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Cordula Simon: Der Neubauer.

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Mr Neubauer.
Salzburg/Vienna: Residenz Verlag, 2018.
ISBN: 978-3-7017-1685-2.

Cordula Simon


The unnamed first-person narrator in Cordula Simon's fourth novel Mr Neubauer is angry, cynical and generally not very nice. Raised in an impoverished, dysfunctional family, he is also rhetorically gifted and never short of a good lie. He cons his way into a clique of well-heeled upper-class children, but his plan to reap the benefits of their prosperity proves somewhat difficult to implement. His well-off acquaintances are often short of funds themselves, or claim to be. So the narrator has to rely on odd jobs to keep both his own head above water and Tarán, his demanding girlfriend, sweet. When he unexpectedly loses his job as a shelf-stacker in a supermarket he is unable to pay the rent on his apartment and ends up on the street. He tries to get his 'friends' to take him in, using the pretext that he's being hunted by the Mafia. Not a good idea, he soon discovers.
Mr Neubauer the narrator's outsider perspective provides the dramaturgical friction. His inner detachment allows him to see past the façade of political correctness and posturing about changing the world. He recognises the social snobbery, hedonism and craving for admiration that lie behind it. Consequently, the narrator has no need to feel guilty. It's true that he's pretending to be something he's not – but everyone else is clearly doing the same.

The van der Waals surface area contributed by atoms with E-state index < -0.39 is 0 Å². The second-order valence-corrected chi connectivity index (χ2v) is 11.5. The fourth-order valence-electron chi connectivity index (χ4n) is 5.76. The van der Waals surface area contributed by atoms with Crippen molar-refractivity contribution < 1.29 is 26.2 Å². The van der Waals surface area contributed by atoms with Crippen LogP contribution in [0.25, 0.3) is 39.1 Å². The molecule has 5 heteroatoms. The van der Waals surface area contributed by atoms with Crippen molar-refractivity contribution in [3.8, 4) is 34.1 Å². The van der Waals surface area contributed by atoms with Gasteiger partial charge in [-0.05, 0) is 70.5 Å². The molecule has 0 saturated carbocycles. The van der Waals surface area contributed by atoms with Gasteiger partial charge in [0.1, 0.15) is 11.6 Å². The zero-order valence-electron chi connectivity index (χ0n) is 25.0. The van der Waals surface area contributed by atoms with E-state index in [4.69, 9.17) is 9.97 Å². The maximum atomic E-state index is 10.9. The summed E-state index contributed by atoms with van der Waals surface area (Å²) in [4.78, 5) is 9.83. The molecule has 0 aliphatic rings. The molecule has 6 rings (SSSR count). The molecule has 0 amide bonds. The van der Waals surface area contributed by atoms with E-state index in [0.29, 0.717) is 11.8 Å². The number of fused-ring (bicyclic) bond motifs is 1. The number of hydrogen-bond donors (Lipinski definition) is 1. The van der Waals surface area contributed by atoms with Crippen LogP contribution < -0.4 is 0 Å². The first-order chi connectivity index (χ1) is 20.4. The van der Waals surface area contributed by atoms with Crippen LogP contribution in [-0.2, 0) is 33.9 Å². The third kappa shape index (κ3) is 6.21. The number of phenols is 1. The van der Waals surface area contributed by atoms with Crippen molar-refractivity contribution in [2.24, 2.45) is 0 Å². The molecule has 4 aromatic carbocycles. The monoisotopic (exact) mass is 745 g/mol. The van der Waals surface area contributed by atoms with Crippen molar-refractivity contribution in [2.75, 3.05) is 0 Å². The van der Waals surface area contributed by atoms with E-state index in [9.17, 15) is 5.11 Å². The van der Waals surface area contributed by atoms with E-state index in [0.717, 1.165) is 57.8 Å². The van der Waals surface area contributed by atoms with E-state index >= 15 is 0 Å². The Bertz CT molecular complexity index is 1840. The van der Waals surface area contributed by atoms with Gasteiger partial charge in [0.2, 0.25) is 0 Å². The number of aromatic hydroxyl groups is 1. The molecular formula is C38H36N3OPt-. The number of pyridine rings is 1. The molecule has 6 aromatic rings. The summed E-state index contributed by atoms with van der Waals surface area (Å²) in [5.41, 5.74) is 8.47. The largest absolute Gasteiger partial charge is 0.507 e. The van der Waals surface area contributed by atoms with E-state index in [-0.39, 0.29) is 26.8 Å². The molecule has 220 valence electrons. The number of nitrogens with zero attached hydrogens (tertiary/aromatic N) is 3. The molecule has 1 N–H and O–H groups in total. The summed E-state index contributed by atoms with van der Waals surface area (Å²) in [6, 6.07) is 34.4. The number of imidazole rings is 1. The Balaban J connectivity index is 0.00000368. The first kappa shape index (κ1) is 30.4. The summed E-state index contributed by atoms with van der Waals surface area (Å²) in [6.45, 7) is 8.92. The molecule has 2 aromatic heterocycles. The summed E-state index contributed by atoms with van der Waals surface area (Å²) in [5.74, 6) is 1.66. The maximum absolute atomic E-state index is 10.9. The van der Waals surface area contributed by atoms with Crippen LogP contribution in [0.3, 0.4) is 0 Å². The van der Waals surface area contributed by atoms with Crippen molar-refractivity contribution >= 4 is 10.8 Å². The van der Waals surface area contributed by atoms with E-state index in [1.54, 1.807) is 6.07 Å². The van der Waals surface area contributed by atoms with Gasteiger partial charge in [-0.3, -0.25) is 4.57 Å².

Besides, he has no chance of ever really climbing the social ladder; he can never 'rightfully' belong to the upper-class clique. His attraction to the group is therefore permanently overshadowed by both his cynical, furious hatred of the others' privilege and his less apparent – and therefore all the more significant – hatred of his own disadvantaged, neglected status.
The narrator is not only more intelligent (or at least smarter) than these sons and daughters of the rich. He also has an unusual gift: alcohol turns him into a mind reader. The combination opens up a whole range of narrative possibilities. Even without the aid of telepathy the narrator finds very effective ways of kicking against the rich kids' double standards – until the big showdown comes.
Like all Cordula Simon's novels to date, Mr Neubauer is fast-paced and witty with surprising twists. Written with panache and in an unflamboyant style, the book is a page-turner that's hard to put down. Beyond its criticism of the socially better-off who hold forth about fairness and sustainability, the novel also has another asset: it is unabashedly peppered with banal aphorisms that, on closer examination, offer more food for thought than many a philosophical treatise. Thus, whenever he's asked how he is, the narrator trots out the motto: 'Bad people are always fine.' Which is true, isn't it?

Abridged version of the review by Gerald Lind, 19 February 2018.
English translation by Charlotte Collins.

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